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Southend United

Tears and fears for Southend United’s future



It may be my work, but writing things down has been unexpectedly helpful during these difficult times at Southend United.

As a result, I’ve written much more tales about the Shrimpers’ challenges than pages or website goals could ever justify.

But I hoped I’d have had to quit doing them by now. Chairman Ron Martin stated in March 2023 that he would put the club up for sale.

However, the purchase was never going to be straightforward.

Financially, the Shrimpers could not have been in worse form; the club lacked assets, and there was also an extremely complicated situation over land ownership and plans for Fossetts Farm.

Simply put, Blues were the most unappealing commercial prospect imaginable.

It culminated in months of sorrow and agonizing dread surrounding Roots Hall.

Staff went three months without being paid, an embargo was in effect for 15 months, players stopped pre-season while waiting for payments, and the club was punished 10 points for failing to pay off their HMRC debt.

Water was shut off at the training area, and it’s not an exaggeration to say it was as gloomy as it could get. Looking back, I’m not sure how the club managed to survive.

And I’m not sure how it survived the winding-up petition in August, when the judge visibly considered his next move before adjourning Blues again because to fan attachment.

That day and the quote have stuck with me ever since. The fans continued to support the team in large numbers, keeping a club that was on the verge of dying alive.

Chief executive Tom Lawrence and head coach Kevin Maher deserve recognition in this regard as well. And their consistent presence, combined with the team’s performance and the size of the support, kept us all going.

It may be too extreme to claim that a siege mentality developed, but there was a true sense of unity that had not been seen at the Shrimpers in a long time. That is not to suggest there were no further difficulties or challenges.

York City away still stands out, as the red cards handed to Harry Taylor and Gus Scott-Morriss made me question if the Blues would be able to fulfil their next fixture.

The tremendous reception given the Blues players at the final whistle brought tears to my eyes, demonstrating once again what Southend United might and should be. From the outside looking in from another part of the country, the Shrimpers appear to be a modest National League club. But think again.

The club is an important element of our city and community, as demonstrated repeatedly during the most turbulent period in the club’s long history.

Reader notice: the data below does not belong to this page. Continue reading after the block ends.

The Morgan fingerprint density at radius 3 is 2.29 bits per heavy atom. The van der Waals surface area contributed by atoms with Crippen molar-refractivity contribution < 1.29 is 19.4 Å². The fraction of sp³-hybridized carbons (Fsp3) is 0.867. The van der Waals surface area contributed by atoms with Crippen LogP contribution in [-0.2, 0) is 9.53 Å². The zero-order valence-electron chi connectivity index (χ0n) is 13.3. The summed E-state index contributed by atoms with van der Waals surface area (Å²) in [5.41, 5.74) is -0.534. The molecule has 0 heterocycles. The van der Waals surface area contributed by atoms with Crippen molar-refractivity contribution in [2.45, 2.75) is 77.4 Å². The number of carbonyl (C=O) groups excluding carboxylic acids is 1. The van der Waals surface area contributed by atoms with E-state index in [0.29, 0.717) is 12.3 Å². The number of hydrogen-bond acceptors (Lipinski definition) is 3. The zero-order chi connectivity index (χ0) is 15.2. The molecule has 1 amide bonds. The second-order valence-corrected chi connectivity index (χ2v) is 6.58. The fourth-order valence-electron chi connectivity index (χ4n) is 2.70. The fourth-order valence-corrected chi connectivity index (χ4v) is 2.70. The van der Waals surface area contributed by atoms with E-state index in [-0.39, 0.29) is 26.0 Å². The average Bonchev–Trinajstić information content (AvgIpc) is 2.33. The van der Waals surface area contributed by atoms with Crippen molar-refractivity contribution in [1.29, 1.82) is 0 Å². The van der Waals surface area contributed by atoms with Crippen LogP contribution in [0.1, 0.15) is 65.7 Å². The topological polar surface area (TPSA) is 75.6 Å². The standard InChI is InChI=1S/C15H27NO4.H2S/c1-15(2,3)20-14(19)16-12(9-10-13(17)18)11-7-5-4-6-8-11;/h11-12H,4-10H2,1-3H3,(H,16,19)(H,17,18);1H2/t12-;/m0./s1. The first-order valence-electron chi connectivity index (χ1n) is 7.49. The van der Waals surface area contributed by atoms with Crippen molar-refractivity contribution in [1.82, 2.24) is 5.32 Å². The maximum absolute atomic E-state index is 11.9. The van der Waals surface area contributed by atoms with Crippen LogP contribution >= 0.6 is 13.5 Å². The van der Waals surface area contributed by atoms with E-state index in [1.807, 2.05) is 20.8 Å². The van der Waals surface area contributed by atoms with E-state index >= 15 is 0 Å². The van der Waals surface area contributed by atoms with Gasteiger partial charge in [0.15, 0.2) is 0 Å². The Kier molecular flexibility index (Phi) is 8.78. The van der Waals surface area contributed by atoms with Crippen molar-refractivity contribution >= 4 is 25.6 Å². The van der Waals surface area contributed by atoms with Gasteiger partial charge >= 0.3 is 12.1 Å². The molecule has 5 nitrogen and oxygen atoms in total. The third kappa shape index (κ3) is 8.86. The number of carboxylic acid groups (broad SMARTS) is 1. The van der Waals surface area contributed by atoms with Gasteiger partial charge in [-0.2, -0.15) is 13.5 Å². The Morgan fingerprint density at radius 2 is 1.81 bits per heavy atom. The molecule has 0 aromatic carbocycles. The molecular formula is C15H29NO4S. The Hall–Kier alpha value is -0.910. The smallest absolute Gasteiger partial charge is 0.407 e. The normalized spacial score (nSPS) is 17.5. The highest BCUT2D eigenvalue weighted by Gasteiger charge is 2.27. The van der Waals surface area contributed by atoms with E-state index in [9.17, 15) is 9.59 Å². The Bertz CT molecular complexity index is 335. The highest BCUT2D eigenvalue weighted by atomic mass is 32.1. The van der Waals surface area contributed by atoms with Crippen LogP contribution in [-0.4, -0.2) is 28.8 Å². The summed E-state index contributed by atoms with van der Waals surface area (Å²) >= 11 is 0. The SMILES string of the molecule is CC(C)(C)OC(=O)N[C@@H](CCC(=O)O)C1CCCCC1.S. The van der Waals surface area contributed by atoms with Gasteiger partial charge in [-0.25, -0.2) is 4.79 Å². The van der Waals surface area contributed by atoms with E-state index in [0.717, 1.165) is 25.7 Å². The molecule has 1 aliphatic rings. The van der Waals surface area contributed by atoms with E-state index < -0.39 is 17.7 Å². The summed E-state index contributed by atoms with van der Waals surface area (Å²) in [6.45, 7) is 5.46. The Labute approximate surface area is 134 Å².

Almost everywhere I went last summer, folks asked me about the newest developments. And it clearly demonstrated the strength of sentiment towards Southend.

The doom and gloom was alleviated when a consortium led by Australian Justin Rees expressed interest in becoming involved.

Fast forward a few weeks, and in October, it was revealed that the club’s sale had been agreed upon, with the completion date set for November 1. But this did not happen.

Just before Christmas, it was confirmed that the consortium and Ron Martin had swapped contracts to sell the Shrimpers.

At that point, it was reported that the consortium will take over by early 2024. But we’re still waiting for that to happen. The explanations are once again attributed to the situation’s complexity.

The council, as a whole, has been reluctant to respond, and the joy I once felt for Blues’ future has faded.

In fact, the situation has been so awful for so long that I’ve nearly become numb to the next bit of bad news from the club. But the last several days have really gotten me scared.

The club is back under embargo and in the High Court in late June as a result of a winding up petition filed by Stewarts Laws and, it is believed, an ex-sponsor.

Back at square one may not be the most accurate description, but I am as terrified of Blues as I have ever been. The group has already gone above and above to keep the Shrimpers going so far.

However, it makes little sense for them to continue putting money into a club with an uncertain future that they do not own.

The consortium has already paid £3.5 million, but where does it stop? Blues have pay day again tomorrow, which will boost their outlay, as will court fees and tax payments. I’ve found the consortium to be really welcoming, and they understand the club completely.

However, they have achieved success in business by being prudent, and they must now consider their future steps.

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